Plaintiffs state that an exception to the requirement that Title VII actions can only be maintained against parties named in the EEOC charge exists for agents of named parties. They further allege that JAC is an agent of Local 130 and PCA, so that the naming of Local 130 in Rose's timely charge precludes the need to have even named JAC in an EEOC charge. JAC responds that the complaint's allegation is the only indication that JAC is an agent of Local 130. Thus, no substantial identity exists between these defendants for the agency theory to be applicable here. Moreover, plaintiffs' agency argument ignores the well-established authorities in the Seventh Circuit that no party can be a subject of a Title VII suit, unless it has been previously named in a timely EEOC charge.
In Butler v. Local No. 4, 308 F. Supp. 528, 531 (N.D.Ill.1969), the court held that the Title VII definition of a labor organization, while including its agents, 42 U.S.C. § 2000e(d), does not make an agent a "respondent" within the meaning of 42 U.S.C. § 2000e-5(f) (1) so as to make the filing of a charge naming the agent unnecessary. Thus, the court dismissed the Title VII action against the agent of a labor organization. Although the court stated that the situation may be different when a substantial identity exists between the parties, JAC and Local 130 are not substantially identical. Local 130, the respondent named in Rose's timely charge, had its members holding only half of the positions on JAC's board with the plumbing contractors holding the other half of the positions. A joint labor-management organization, like the JAC, will not here be held to be substantially identical to the labor organization alone.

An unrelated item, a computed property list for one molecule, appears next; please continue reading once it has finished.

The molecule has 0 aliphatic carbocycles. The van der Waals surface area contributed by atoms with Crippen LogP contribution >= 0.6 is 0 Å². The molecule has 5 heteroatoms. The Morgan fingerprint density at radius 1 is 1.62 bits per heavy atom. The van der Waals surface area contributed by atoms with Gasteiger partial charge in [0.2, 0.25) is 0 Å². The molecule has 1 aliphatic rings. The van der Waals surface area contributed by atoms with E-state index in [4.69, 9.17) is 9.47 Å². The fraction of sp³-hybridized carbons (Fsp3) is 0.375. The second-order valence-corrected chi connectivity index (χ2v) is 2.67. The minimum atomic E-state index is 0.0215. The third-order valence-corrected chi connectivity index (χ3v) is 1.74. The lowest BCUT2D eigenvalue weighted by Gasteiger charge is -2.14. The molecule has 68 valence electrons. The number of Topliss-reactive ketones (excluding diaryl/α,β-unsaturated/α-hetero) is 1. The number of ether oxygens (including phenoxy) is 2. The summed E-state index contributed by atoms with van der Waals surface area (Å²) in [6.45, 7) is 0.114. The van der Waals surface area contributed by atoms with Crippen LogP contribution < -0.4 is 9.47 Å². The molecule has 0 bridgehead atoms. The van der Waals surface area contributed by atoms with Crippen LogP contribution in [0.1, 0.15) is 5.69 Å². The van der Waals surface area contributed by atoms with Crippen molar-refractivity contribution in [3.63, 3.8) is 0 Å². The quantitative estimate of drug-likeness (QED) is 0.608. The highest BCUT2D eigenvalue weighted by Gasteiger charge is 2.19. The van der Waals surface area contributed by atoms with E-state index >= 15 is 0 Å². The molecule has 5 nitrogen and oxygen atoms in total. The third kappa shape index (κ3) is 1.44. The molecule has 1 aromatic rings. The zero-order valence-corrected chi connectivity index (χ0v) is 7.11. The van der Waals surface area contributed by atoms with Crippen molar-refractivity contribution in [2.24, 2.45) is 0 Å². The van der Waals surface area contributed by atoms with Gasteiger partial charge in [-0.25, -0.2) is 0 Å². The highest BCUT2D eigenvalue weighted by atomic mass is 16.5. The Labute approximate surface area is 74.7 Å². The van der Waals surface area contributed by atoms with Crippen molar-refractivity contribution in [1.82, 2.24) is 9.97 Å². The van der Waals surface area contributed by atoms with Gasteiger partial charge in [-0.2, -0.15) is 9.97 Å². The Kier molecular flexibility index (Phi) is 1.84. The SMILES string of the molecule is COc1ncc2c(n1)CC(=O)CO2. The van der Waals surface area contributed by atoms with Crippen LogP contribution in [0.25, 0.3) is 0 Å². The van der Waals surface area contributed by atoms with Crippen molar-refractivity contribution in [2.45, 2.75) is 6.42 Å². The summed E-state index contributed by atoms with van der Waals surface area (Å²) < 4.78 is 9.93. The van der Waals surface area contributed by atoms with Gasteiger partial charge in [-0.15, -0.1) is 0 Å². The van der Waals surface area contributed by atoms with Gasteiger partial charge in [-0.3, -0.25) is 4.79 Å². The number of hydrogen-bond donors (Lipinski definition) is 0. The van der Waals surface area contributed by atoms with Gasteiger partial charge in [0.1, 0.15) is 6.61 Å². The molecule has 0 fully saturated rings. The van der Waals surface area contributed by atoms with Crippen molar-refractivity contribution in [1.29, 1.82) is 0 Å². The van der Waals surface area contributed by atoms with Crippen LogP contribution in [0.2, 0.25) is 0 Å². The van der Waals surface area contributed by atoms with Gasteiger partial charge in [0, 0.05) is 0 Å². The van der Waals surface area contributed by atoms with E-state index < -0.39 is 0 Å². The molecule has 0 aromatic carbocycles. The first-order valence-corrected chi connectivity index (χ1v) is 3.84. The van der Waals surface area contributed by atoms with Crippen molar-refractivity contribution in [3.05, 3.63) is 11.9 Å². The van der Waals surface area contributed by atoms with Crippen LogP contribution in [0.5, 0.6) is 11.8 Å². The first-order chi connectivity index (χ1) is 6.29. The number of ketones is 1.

Moreover, plaintiffs would still have to show that Rose's timely charge not only gave JAC notice of a charge against it but also gave it the opportunity to participate in EEOC conciliation proceedings which the naming in a charge provides. Williams v. General Foods Corp., 492 F.2d 399, 405 (7th Cir. 1974); Bernstein v. National Liberty International Corp., 407 F. Supp. 709, 716 (E.D.Pa.1976). As the naming of a party in a timely filed EEOC charge is a jurisdictional prerequisite to a Title VII action, plaintiffs could have submitted exhibits or affidavits, as was done to show that other prerequisites were fulfilled, showing that JAC not only knew of the charges but also had the opportunity to participate in the EEOC conciliation procedures. Plaintiffs have not shown either. Thus, JAC cannot be the subject of this Title VII proceeding on an agency theory.
Plaintiffs cite Hairston v. McLean Trucking Co., 62 F.R.D. 642, 661 (M.D.N.C.1974), vacated on other grounds, 520 F.2d 226 (4th Cir. 1975), in support of their proposition that agents need not be named in an EEOC charge if a timely charge is filed against the principal. The court there decided that a wholly-owned subsidiary not formally charged in the plaintiffs' EEOC complaints was properly before the court where the corporate parent was charged, where one of the plaintiffs had written in his complaint that he was an employee of both the parent *1135 and the subsidiary, and where the EEOC actually investigated the subsidiary. The facts of Hairston, supra, are inapposite to the case at bar. First, JAC as a joint labor-management committee was not wholly-controlled by Local 130, the only respondent charged in Rose's timely charge. Second, although plaintiff Rose's charge referred to apprenticeship programs, there is no indication that the EEOC actually investigated JAC as a result of Rose's charge naming only Local 130. In addition, the court in Hairston, supra at 661-62, stated that its result may have been different if the subsidiary had not been previously dismissed as to section 1981 violations. Here, as discussed infra, JAC remains as a defendant under plaintiffs' section 1981 action.